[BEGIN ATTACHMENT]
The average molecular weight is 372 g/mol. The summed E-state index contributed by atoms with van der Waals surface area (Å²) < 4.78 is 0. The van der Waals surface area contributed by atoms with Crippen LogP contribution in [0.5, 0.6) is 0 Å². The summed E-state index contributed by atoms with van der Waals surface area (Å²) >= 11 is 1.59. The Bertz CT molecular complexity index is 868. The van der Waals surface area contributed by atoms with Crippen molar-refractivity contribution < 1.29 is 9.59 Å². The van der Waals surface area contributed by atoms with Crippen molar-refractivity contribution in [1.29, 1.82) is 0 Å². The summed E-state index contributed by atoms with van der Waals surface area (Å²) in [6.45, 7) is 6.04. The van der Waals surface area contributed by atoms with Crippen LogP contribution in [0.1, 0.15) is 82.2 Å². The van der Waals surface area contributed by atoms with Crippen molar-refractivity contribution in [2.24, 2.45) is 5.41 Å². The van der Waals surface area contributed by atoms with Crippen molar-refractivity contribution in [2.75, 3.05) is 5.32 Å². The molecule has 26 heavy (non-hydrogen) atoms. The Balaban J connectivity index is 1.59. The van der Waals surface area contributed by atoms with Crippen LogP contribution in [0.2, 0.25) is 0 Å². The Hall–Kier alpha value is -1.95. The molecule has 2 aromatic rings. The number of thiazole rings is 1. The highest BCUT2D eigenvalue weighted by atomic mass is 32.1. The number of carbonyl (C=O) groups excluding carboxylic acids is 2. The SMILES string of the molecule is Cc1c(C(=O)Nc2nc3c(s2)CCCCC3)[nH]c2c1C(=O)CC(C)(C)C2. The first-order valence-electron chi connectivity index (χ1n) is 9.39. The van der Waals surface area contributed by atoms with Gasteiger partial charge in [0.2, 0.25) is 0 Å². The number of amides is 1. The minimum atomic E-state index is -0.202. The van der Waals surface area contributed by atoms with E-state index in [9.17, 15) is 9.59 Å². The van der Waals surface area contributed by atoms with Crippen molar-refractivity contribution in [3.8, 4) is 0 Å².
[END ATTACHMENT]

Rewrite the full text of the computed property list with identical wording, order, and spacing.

The average molecular weight is 372 g/mol. The summed E-state index contributed by atoms with van der Waals surface area (Å²) < 4.78 is 0. The van der Waals surface area contributed by atoms with Crippen LogP contribution in [0.5, 0.6) is 0 Å². The summed E-state index contributed by atoms with van der Waals surface area (Å²) >= 11 is 1.59. The Bertz CT molecular complexity index is 868. The van der Waals surface area contributed by atoms with Crippen molar-refractivity contribution < 1.29 is 9.59 Å². The van der Waals surface area contributed by atoms with Crippen molar-refractivity contribution in [1.29, 1.82) is 0 Å². The summed E-state index contributed by atoms with van der Waals surface area (Å²) in [6.45, 7) is 6.04. The van der Waals surface area contributed by atoms with Crippen LogP contribution in [0.1, 0.15) is 82.2 Å². The van der Waals surface area contributed by atoms with Crippen molar-refractivity contribution in [2.24, 2.45) is 5.41 Å². The van der Waals surface area contributed by atoms with Crippen molar-refractivity contribution in [2.75, 3.05) is 5.32 Å². The molecule has 26 heavy (non-hydrogen) atoms. The Balaban J connectivity index is 1.59. The van der Waals surface area contributed by atoms with Crippen LogP contribution in [0.2, 0.25) is 0 Å². The Hall–Kier alpha value is -1.95. The molecule has 2 aromatic rings. The number of thiazole rings is 1. The highest BCUT2D eigenvalue weighted by atomic mass is 32.1. The number of carbonyl (C=O) groups excluding carboxylic acids is 2. The SMILES string of the molecule is Cc1c(C(=O)Nc2nc3c(s2)CCCCC3)[nH]c2c1C(=O)CC(C)(C)C2. The first-order valence-electron chi connectivity index (χ1n) is 9.39. The van der Waals surface area contributed by atoms with Gasteiger partial charge in [0.2, 0.25) is 0 Å². The number of amides is 1. The minimum atomic E-state index is -0.202. The van der Waals surface area contributed by atoms with E-state index in [9.17, 15) is 9.59 Å². The van der Waals surface area contributed by atoms with Crippen molar-refractivity contribution in [3.8, 4) is 0 Å².